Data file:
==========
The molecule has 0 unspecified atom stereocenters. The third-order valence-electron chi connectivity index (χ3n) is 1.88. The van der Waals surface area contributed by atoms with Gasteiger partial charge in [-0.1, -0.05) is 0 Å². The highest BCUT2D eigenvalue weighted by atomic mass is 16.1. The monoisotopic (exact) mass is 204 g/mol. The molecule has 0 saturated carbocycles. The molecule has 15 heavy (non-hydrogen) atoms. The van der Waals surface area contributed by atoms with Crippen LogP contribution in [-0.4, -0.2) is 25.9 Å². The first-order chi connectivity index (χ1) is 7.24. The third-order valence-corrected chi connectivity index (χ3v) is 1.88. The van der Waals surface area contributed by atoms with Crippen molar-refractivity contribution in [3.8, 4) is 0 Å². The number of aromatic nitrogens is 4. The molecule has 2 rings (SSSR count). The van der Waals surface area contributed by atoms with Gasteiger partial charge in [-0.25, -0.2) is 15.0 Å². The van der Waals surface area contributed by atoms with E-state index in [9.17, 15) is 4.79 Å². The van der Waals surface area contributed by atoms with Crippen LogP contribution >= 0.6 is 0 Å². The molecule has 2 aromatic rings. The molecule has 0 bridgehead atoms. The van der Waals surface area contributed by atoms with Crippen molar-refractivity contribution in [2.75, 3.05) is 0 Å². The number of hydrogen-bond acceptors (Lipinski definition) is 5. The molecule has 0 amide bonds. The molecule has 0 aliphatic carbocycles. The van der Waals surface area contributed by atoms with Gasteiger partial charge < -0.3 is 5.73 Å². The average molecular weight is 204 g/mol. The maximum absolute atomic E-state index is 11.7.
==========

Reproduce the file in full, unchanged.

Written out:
The molecule has 0 unspecified atom stereocenters. The third-order valence-electron chi connectivity index (χ3n) is 1.88. The van der Waals surface area contributed by atoms with Gasteiger partial charge in [-0.1, -0.05) is 0 Å². The highest BCUT2D eigenvalue weighted by atomic mass is 16.1. The monoisotopic (exact) mass is 204 g/mol. The molecule has 0 saturated carbocycles. The molecule has 15 heavy (non-hydrogen) atoms. The van der Waals surface area contributed by atoms with Crippen LogP contribution in [-0.4, -0.2) is 25.9 Å². The first-order chi connectivity index (χ1) is 7.24. The third-order valence-corrected chi connectivity index (χ3v) is 1.88. The van der Waals surface area contributed by atoms with Crippen molar-refractivity contribution in [3.8, 4) is 0 Å². The number of aromatic nitrogens is 4. The molecule has 2 rings (SSSR count). The van der Waals surface area contributed by atoms with Gasteiger partial charge in [-0.25, -0.2) is 15.0 Å². The van der Waals surface area contributed by atoms with E-state index in [9.17, 15) is 4.79 Å². The van der Waals surface area contributed by atoms with Crippen LogP contribution >= 0.6 is 0 Å². The molecule has 2 aromatic rings. The molecule has 0 bridgehead atoms. The van der Waals surface area contributed by atoms with Crippen molar-refractivity contribution in [2.75, 3.05) is 0 Å². The number of hydrogen-bond acceptors (Lipinski definition) is 5. The molecule has 0 amide bonds. The molecule has 0 aliphatic carbocycles. The van der Waals surface area contributed by atoms with Gasteiger partial charge < -0.3 is 5.73 Å². The average molecular weight is 204 g/mol. The maximum absolute atomic E-state index is 11.7.